Sarah - Morganton, North Carolina
Entered on February 28, 2008
Age Group: Under 18
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Sometimes I’m convinced Matthew Arnold said it best when he spoke about society. Lately I’ve become frustrated with “this strange disease of modern life, with its sick hurry, its divided aims.” Everything is irrevocably impersonal today. If people wish to show someone affection, they do so by sending them an email or a text message. Rarely ever do we take time out of our hectic schedules to write someone a letter or send them a thank you note.

I specifically remember one horrible Friday afternoon. School had drained me intellectually and emotionally, softball practice had proved ridiculously grueling, and I blanked out and bombed an Algebra 2 exam. I remember thinking, “This day could not possibly get any worse,” which is exactly when -right on cue- my car wouldn’t start. I phoned home frantically. I guess my mother could hear the desperation in my voice. Of course she comforted me, like mothers usually do extremely well. Eventually, my dad appeared with jumper cables in hand and helped me start my unpredictable vehicle.

After crying out all of my frustration during the drive home, I was feeling marginally better. When I finally made it to my bedroom, I found a letter on my bed. It had been written in beautifully shaped cursive. I recognized the handwriting immediately; the letter was from my cousin April. I began to read. She expressed all of her hopes, wishes, anxieties, and fears. She wrote about her mother’s newest husband or “husband number four,” as she liked to call him. She also wrote about the good times we had shared when we were small children. Without even knowing it, April had completely changed my attitude. As I read her letter, I felt as though she was there with me, encouraging me and telling me that everything would be okay, regardless of my current situation.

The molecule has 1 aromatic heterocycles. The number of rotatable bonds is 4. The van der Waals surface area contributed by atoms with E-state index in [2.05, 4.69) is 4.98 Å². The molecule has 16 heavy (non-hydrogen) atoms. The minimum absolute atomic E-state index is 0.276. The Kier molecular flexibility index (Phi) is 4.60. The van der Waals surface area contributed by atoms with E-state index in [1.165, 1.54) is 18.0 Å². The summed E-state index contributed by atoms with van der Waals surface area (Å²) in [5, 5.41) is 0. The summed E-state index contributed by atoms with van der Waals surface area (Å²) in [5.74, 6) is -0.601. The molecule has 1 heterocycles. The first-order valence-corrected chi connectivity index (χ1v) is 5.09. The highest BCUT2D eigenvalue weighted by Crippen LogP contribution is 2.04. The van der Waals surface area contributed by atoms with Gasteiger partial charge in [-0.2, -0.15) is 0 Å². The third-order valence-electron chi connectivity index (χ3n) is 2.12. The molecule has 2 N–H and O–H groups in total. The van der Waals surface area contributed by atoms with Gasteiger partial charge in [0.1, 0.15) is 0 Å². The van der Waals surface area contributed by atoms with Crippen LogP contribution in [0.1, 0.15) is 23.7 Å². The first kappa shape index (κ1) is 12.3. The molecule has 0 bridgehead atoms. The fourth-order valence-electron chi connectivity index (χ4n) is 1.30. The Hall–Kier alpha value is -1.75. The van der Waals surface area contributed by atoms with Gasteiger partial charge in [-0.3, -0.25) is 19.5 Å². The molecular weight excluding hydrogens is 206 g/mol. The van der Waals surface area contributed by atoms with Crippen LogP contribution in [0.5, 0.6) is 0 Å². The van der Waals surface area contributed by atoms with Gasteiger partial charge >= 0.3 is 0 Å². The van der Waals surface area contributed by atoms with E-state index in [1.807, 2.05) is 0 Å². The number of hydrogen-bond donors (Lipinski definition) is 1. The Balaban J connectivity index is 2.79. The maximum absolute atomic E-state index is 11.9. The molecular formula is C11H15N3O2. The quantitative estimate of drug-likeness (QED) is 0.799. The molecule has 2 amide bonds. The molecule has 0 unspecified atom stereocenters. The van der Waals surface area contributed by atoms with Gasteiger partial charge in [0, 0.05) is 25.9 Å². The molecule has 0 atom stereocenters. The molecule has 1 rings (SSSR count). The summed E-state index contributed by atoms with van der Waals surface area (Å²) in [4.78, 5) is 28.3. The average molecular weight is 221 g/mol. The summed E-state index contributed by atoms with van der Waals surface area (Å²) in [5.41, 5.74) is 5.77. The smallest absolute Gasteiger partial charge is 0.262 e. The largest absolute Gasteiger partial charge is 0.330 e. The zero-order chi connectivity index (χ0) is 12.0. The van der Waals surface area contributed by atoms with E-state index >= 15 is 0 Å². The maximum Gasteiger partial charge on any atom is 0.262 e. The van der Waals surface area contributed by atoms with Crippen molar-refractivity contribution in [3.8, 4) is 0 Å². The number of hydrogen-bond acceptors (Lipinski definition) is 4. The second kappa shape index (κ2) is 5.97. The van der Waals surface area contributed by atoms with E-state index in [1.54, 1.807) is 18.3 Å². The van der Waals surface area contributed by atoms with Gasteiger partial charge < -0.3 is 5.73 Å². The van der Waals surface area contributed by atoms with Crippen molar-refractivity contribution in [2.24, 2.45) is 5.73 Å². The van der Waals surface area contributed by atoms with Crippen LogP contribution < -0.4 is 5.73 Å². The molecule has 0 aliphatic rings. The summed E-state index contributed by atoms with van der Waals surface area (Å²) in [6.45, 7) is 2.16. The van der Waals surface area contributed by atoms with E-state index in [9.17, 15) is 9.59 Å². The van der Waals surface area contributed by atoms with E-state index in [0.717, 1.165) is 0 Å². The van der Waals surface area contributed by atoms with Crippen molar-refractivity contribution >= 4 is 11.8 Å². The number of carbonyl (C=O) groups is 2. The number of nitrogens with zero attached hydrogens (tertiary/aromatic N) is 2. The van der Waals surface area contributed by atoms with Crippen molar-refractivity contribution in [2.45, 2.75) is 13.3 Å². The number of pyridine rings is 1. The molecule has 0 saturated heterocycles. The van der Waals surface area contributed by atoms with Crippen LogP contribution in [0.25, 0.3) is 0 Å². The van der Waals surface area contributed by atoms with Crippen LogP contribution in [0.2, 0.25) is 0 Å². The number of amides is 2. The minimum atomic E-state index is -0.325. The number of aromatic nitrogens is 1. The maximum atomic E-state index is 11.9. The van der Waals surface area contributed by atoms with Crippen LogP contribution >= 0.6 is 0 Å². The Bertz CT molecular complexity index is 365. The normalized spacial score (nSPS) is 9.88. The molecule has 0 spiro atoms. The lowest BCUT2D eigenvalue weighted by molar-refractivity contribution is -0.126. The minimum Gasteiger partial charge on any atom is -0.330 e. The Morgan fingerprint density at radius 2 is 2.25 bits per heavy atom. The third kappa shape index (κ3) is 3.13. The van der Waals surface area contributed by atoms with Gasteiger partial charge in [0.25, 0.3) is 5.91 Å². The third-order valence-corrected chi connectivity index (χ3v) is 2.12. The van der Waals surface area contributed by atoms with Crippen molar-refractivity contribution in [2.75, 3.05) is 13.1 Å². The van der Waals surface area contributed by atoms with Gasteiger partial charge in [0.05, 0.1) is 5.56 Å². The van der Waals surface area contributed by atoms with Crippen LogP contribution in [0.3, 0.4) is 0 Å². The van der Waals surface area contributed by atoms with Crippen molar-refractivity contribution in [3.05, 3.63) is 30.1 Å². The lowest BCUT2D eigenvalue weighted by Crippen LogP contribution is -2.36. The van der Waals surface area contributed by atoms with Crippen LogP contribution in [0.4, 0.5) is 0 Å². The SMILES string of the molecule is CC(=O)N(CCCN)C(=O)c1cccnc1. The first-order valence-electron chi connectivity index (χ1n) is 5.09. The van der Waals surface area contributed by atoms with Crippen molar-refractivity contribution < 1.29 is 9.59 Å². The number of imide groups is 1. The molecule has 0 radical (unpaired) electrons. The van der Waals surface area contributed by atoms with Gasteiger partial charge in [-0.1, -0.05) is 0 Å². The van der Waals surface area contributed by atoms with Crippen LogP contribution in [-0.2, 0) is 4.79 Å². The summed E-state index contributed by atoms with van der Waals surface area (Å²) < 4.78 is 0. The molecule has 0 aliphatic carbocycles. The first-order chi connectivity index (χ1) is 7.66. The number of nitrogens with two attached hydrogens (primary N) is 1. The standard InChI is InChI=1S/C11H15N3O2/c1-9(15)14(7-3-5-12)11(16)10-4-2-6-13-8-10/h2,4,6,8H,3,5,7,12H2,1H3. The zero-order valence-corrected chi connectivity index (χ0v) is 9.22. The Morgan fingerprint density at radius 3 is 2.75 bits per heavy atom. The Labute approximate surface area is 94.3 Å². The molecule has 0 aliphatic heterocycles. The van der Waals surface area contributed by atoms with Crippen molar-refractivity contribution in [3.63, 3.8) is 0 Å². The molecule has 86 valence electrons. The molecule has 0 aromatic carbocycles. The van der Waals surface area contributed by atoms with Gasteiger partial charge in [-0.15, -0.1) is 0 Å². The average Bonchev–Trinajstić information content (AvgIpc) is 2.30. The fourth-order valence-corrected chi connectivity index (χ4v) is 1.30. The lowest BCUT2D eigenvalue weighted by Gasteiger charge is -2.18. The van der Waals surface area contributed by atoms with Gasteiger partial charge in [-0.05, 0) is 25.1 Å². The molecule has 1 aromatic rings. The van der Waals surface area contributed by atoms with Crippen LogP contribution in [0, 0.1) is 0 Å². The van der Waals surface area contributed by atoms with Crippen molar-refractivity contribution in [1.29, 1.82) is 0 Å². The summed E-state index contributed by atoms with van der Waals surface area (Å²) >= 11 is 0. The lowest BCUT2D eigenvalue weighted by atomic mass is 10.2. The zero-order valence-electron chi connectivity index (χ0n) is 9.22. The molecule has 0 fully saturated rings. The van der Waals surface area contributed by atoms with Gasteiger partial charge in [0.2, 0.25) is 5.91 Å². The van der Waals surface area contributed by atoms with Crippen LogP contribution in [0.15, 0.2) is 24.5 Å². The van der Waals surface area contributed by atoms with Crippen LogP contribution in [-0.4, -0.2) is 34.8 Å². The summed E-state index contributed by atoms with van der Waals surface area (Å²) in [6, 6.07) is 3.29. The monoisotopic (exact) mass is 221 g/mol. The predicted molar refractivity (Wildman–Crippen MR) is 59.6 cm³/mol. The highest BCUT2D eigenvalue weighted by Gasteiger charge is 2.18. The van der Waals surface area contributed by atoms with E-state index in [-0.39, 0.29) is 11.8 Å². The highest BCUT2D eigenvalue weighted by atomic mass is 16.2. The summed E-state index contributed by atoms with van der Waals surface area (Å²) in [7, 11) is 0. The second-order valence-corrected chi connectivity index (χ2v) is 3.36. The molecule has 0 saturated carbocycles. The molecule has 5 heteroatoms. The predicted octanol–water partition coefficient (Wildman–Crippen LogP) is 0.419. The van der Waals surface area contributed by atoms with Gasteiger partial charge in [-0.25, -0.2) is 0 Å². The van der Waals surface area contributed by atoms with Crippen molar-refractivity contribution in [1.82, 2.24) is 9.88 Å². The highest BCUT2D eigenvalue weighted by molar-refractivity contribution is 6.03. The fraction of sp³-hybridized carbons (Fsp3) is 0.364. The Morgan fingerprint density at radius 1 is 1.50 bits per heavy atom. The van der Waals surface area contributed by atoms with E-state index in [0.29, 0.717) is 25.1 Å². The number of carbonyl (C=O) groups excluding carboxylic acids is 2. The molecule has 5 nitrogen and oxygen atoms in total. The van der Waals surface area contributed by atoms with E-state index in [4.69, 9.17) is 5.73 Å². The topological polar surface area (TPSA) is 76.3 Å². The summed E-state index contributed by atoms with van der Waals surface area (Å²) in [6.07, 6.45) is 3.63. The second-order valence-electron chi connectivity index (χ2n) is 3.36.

A letter embodies a vintage, personal twist on the typical spoken or emailed expression. It doesn’t have to be long. It doesn’t have to have specific details. It doesn’t have to be written beautifully. It doesn’t even have to have complete sentences or correct grammar. It simply needs to exist in order to be respected and admired. I appreciate text messages, phone calls, and emails from my friends. However, none of those captivate me quite as much as a simple letter from the heart. Letters are time consuming. They require at least a minimal amount of energy and effort. However, when a person does decide to write someone else a letter manually, she pours herself into what she’s writing. People are more apt to appreciate a gesture if it comes from someone’s heart.

When something is typed instead of written, the romantic feel is drained away. Instead of a pen flowing over the paper, you let your fingers do the talking. It’s efficient, yes, quicker, no doubt, and much more convenient. But I suppose the charms of technology can also be categorized as its downfall. An abundance of eloquence is lost to convenience and speed. I’d much rather write people letters when they’ve lost something, had a bad day, or simply need a subtle encouragement. Society as a whole has cheated itself out of beauty through the availability of many modern products. I believe in taking the time necessary to develop a small piece of myself that will be meaningful to someone else. I believe in the solace of written words.